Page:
“The book has been padded beyond my wildest nightmares, and should have been mercilessly trimmed by a skilled editor”
    both reflect exactly the reaction I had to the entire first half of Naomi Novik’s The Golden Enclaves, where at most a page of substance can be found. I’m starting to wonder if, rather than suggesting the narrative be trimmed, the editors and publishers are encouraging this kind of padding to fill out a target page count. Because it’s not really uncommon in newer books I’ve read, where protagonists are often very self-absorbed and able to occupy multiple pages with their angst. I guess angst sells? It’s rare that I wish a book had been longer now, while quite a few 350, 450, 550 page novels felt like they could easily lose a quarter of the pages and be more enjoyable reading experiences.

    Liked by 1 person

    1. I’m glad I’m not the only one who’s bothered by this. And I agree, it’s more and more common in new books to have padding that easily exceeds 30% of the length. I kind of gave up on Novik’s new trilogy after book 1 – too much angst, and YA vibes decidedly stronger than logic. You might be right, though, that this is what sells these days – I wonder if that’s the Copernicus’s quantity theory of money in action, just applied to books?


      1. Paul Connelly

        The internal monologues have become much more prominent recently. The other ways of padding the narrative that seem fairly common now are (1) Pointless Journeys, where much to-ing and fro-ing over landscape substitutes for plot movement and character development, without really advancing the story in any other way, and (2) Monsters Inc., where end-of-chapter cliffhangers are created by a sudden physical threat or attack by a disposable monster or other evil antagonist which is then defeated with surprising ease in the next chapter, without amounting to more than a minor blip in the overall story. These get combined to make it seem like something is happening over long stretches where not much of significance really is. Yes, older writers like Edgar Rice Burroughs fell back on these tricks sometimes, but at least ERB was keeping his novels comfortably under 300 pages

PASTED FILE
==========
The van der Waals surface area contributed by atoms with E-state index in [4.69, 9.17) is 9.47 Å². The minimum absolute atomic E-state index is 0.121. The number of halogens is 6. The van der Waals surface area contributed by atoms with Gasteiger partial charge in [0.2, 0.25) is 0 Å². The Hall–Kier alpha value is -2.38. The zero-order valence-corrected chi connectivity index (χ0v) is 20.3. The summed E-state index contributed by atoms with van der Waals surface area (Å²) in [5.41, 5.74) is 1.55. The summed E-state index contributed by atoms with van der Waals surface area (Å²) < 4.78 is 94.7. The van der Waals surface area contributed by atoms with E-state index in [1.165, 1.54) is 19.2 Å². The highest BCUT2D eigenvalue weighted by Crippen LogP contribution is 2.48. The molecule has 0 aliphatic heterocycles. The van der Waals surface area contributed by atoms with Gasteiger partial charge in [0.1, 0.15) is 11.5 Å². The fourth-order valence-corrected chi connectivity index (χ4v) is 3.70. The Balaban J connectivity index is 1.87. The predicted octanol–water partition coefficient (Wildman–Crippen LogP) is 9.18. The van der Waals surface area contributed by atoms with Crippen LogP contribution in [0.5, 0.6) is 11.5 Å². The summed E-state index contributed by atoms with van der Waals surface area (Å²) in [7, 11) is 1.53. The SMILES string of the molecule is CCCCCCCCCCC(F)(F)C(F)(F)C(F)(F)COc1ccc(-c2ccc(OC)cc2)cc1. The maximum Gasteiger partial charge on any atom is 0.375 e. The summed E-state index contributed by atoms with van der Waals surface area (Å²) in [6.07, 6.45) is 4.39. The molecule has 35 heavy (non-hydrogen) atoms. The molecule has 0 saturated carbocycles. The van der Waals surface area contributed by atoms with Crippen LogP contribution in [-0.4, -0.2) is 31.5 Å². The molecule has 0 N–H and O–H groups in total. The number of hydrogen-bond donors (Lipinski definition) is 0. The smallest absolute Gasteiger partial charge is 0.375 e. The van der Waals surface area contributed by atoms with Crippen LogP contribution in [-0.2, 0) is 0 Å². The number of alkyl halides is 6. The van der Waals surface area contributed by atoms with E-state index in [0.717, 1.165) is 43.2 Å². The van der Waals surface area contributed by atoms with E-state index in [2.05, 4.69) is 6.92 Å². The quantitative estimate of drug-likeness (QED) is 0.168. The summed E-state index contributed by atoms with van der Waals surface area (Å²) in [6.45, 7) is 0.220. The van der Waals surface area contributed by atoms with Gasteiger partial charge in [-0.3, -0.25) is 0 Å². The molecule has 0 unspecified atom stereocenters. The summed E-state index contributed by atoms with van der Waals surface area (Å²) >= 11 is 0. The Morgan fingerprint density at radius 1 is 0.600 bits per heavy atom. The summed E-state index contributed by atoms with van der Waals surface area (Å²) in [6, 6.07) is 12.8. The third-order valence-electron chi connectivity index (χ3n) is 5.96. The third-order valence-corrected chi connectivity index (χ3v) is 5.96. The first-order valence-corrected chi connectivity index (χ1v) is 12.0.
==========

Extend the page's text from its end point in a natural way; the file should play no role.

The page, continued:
Liked by 1 person

        1. Yeah, the dreaded internal monologues, the bane of my reading! I am so sick of them. It would’ve been bearable if the characters so prone to them had any coherent and meaningful thoughts, but no – it’s usually just pompous/artificially snarky diarrhea of words.
          Pointless journeys are a thing, not only in books, but also in movies. It’s like Padding 101 these days. I’d add angsty emotional drama to the list. He said, she said, they looked, they didn’t look, inner turmoil for dozens of pages. And I’d also add detailed descriptions with no end in sight. The company goes into a pub; a handful of pages on the interior design follows. The candelabras, such and such; plates and chairs, such and such. Once we finish with the architecture, we can get to the food. I’m really waiting for the first fantasy novel with detailed recipes for the food described, complete with measurements.
          As you can see, I’m quite allergic to padding 😉